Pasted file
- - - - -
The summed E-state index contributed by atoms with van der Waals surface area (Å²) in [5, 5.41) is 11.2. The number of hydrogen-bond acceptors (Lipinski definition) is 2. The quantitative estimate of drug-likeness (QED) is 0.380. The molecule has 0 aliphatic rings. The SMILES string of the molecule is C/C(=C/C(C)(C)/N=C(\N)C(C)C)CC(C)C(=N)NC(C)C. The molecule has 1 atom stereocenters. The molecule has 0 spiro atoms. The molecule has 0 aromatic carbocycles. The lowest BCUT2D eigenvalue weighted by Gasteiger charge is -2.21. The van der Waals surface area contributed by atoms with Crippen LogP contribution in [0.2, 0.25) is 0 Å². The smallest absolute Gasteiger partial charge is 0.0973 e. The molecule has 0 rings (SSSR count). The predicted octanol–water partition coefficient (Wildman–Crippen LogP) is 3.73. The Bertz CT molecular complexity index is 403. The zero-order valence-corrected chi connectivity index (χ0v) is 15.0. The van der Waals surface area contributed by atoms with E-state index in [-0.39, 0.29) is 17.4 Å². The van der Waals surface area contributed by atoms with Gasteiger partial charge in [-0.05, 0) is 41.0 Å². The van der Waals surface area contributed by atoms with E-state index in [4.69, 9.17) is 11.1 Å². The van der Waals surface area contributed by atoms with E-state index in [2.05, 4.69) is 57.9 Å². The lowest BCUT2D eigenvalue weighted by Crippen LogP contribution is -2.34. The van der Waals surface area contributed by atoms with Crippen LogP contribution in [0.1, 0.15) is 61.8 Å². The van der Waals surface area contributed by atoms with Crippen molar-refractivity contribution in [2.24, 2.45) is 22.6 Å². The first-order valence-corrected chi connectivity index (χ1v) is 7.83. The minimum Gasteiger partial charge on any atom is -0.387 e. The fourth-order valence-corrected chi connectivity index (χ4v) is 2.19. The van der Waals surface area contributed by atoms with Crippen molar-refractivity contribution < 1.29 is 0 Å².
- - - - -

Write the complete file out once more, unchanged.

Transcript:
The summed E-state index contributed by atoms with van der Waals surface area (Å²) in [5, 5.41) is 11.2. The number of hydrogen-bond acceptors (Lipinski definition) is 2. The quantitative estimate of drug-likeness (QED) is 0.380. The molecule has 0 aliphatic rings. The SMILES string of the molecule is C/C(=C/C(C)(C)/N=C(\N)C(C)C)CC(C)C(=N)NC(C)C. The molecule has 1 atom stereocenters. The molecule has 0 spiro atoms. The molecule has 0 aromatic carbocycles. The lowest BCUT2D eigenvalue weighted by Gasteiger charge is -2.21. The van der Waals surface area contributed by atoms with Crippen LogP contribution in [0.2, 0.25) is 0 Å². The smallest absolute Gasteiger partial charge is 0.0973 e. The molecule has 0 rings (SSSR count). The predicted octanol–water partition coefficient (Wildman–Crippen LogP) is 3.73. The Bertz CT molecular complexity index is 403. The zero-order valence-corrected chi connectivity index (χ0v) is 15.0. The van der Waals surface area contributed by atoms with E-state index in [-0.39, 0.29) is 17.4 Å². The van der Waals surface area contributed by atoms with Gasteiger partial charge in [-0.05, 0) is 41.0 Å². The van der Waals surface area contributed by atoms with E-state index in [4.69, 9.17) is 11.1 Å². The van der Waals surface area contributed by atoms with E-state index in [2.05, 4.69) is 57.9 Å². The lowest BCUT2D eigenvalue weighted by Crippen LogP contribution is -2.34. The van der Waals surface area contributed by atoms with Crippen LogP contribution in [0.1, 0.15) is 61.8 Å². The van der Waals surface area contributed by atoms with Crippen molar-refractivity contribution in [2.24, 2.45) is 22.6 Å². The first-order valence-corrected chi connectivity index (χ1v) is 7.83. The minimum Gasteiger partial charge on any atom is -0.387 e. The fourth-order valence-corrected chi connectivity index (χ4v) is 2.19. The van der Waals surface area contributed by atoms with Crippen molar-refractivity contribution < 1.29 is 0 Å².